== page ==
Tasmin Little plays Beach, Schumman and Smyth

Tasmin Little plays …..
Amy March Cheney Beach: Sonata Op.34, Romance, Invocation
Clara Schumann: Drei Romanzen, Op 22
Dame Ethel Smyth: Sonata Op 7
Tasmin Little, violin, John Lenehan, piano

Chandos 20030 at £11 plus P&P 

John Brunning’s Classic FM Drive Time CD of the Week (4 – 8 Feb 2019)

BBC Music Magazine Little strikes gold with female composers. Steph Powers revels in a collection of impressive and characterful works by Beach, Schumann and Smyth. This album makes a seemingly effortless case for their music.  

This delightful, beautifully performed album by Tasmin Little and John Lenehan makes an emphatic, seemingly effortless case for their music presenting all but one of Beach’s works in the genre alongside Smyth and Schumann’s single contributions. Beautiful playing: Tasmin Little is on outstanding form.”

Artsfuse.orgYou can hardly ask for more from violinist Tasmin Little’s new recording of neglected violin and piano pieces by mid- and late Romantic women composers. A terrific disc for the New Year, then: a couple of top flight artists providing just the type of advocacy one might desire for this unjustly maligned fare.”

Classical Source, Tully Potter. “Although the sole reason for this programme appears to be that all the composers were women, the Sonatas by Mrs H. H. A. Beach (strangely called here “Amy Marcy Cheney Beach”, of which more anon) and the young Ethel Smyth do go well together. They are both richly romantic works but for some reason neither has come my way before, although I have admired both of these redoubtable women for many years and have acquired records of other works by them. Tasmin Little is well recorded and so is John Lenehan, who as always proves a strong yet tactful partner.”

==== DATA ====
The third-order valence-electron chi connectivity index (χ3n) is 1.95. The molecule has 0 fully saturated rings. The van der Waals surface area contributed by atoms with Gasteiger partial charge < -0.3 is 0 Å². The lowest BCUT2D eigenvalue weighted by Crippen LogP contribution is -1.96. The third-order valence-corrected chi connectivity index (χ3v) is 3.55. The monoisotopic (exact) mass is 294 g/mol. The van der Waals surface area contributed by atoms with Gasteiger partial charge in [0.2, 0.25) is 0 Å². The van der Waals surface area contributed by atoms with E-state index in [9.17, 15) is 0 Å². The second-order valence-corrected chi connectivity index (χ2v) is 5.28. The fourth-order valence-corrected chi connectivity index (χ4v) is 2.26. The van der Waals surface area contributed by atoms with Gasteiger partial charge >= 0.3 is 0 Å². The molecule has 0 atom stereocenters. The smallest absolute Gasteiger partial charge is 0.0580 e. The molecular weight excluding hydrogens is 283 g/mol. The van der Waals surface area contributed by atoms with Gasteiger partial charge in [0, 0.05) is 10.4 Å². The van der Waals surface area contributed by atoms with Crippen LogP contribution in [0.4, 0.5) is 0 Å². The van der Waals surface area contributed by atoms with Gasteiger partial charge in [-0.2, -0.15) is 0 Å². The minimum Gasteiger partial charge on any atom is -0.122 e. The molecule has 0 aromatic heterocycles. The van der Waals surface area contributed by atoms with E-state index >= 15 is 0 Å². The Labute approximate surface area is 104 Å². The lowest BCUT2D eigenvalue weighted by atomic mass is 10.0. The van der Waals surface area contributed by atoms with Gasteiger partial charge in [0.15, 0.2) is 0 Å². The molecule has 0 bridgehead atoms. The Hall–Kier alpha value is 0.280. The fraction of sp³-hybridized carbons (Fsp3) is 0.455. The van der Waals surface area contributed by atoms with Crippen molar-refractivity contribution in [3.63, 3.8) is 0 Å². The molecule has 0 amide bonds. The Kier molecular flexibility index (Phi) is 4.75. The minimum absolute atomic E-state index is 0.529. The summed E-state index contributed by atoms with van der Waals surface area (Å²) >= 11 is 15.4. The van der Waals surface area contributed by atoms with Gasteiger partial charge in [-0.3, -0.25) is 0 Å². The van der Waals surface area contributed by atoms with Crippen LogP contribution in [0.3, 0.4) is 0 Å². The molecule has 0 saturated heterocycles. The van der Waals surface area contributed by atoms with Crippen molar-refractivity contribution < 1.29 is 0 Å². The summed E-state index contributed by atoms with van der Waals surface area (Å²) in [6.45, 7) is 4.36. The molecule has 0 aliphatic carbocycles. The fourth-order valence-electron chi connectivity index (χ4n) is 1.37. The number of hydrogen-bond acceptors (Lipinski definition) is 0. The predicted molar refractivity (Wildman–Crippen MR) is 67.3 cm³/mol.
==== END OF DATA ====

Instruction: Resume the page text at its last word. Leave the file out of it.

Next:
About this recording ….

The renowned violinist and exclusive Chandos artist Tasmin Little returns with a line-up of three women composers whose lives share some features but also significant differences that illustrate the complex lives of female musicians.

Clara Schumann, Dame Ethel Smyth, and Amy Beach all came from families that encouraged their musical interests but balked, in varying degrees, at professional training and engagement. All three composers draw on the influence of Robert Schumann and Brahms; Beach and Smyth, in particular, were fond of metrical and motivic manipulation.

Tasmin Little plays this music, so close to her heart, with her usual warmth and dexterity. The manuscript of Clara Schumann’s final chamber work, Three Romances, declares it ‘for piano and violin’, an ordering reflected in the relative complexity of the parts, the florid passagework here played beautifully by Little’s long-term collaborator, John Lenehan.

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